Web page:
Sure, little things didn’t have to happen, like that time you chalked “fuck you” on the neighbor’s driveway when she flipped you off. I still think that moment was integral to the life I’m leading today. I’m scared that any little change to any tiny decision would produce a domino effect of different results that would place my twenty-seven-year-old self in a completely different realm of possibility. Like a multiversal branching of probabilities could have opened up because I decided to let that neighbor’s crude finger go; to never retaliate with imprudent, childish glee. And while I had to deal with a very scary financial drought in sudden unemployment for the entirety of this summer, I still think I have become the best person I possibly could be if it came down singularly to my teenage decisions.

    Don’t change. Don’t second-guess yourself. I would never step into a time machine if the parameters were to stop an embarrassment that haunts me for the rest of my life because it’s that embarrassment that taught me to never trust a tampon again.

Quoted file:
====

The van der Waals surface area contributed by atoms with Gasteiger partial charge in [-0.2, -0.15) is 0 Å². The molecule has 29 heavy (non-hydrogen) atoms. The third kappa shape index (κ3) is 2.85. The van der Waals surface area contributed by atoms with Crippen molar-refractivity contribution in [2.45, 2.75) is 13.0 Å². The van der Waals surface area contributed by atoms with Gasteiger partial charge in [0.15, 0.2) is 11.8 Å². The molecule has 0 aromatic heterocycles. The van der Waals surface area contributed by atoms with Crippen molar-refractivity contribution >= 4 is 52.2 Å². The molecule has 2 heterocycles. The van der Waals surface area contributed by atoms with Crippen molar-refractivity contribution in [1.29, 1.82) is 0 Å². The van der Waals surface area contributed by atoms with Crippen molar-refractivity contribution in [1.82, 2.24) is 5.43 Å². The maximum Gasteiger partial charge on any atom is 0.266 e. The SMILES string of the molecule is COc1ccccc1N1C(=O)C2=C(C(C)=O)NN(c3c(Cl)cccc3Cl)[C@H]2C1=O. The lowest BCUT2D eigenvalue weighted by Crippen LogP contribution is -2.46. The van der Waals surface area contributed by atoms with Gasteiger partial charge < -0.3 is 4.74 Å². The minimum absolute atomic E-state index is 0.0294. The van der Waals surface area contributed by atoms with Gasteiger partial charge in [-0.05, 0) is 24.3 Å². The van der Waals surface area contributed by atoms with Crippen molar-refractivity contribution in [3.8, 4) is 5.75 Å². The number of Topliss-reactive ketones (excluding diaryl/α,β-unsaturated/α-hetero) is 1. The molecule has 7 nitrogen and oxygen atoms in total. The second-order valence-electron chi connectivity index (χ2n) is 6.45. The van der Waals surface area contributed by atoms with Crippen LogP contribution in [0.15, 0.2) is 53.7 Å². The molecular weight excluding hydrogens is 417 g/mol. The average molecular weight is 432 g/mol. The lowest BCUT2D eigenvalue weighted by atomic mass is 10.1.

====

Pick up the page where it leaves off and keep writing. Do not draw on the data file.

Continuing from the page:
And when Mom and Dad clued you in to a shocking romantic secret, you handled it better than anyone else I can presently think of. I wouldn’t ever want that to change. It’s your ability to redirect emotional energy into significant priorities that stopped you from unnecessary heartache and your flexibility with giving grace that helped you see the good in everything that happened. If you had to be told one thing by the future product of your experiences, it’s that your open mind inevitably saved your life.

    You’ll first meet these new people who introduce themselves to you as family friends, like a new Aunt and Uncle. They’ll bring novelty sandwich shop bread for French toast mornings and Easter basket traditions. Your first decision is to trust them and to let fun into your life. Why not? It was a good decision.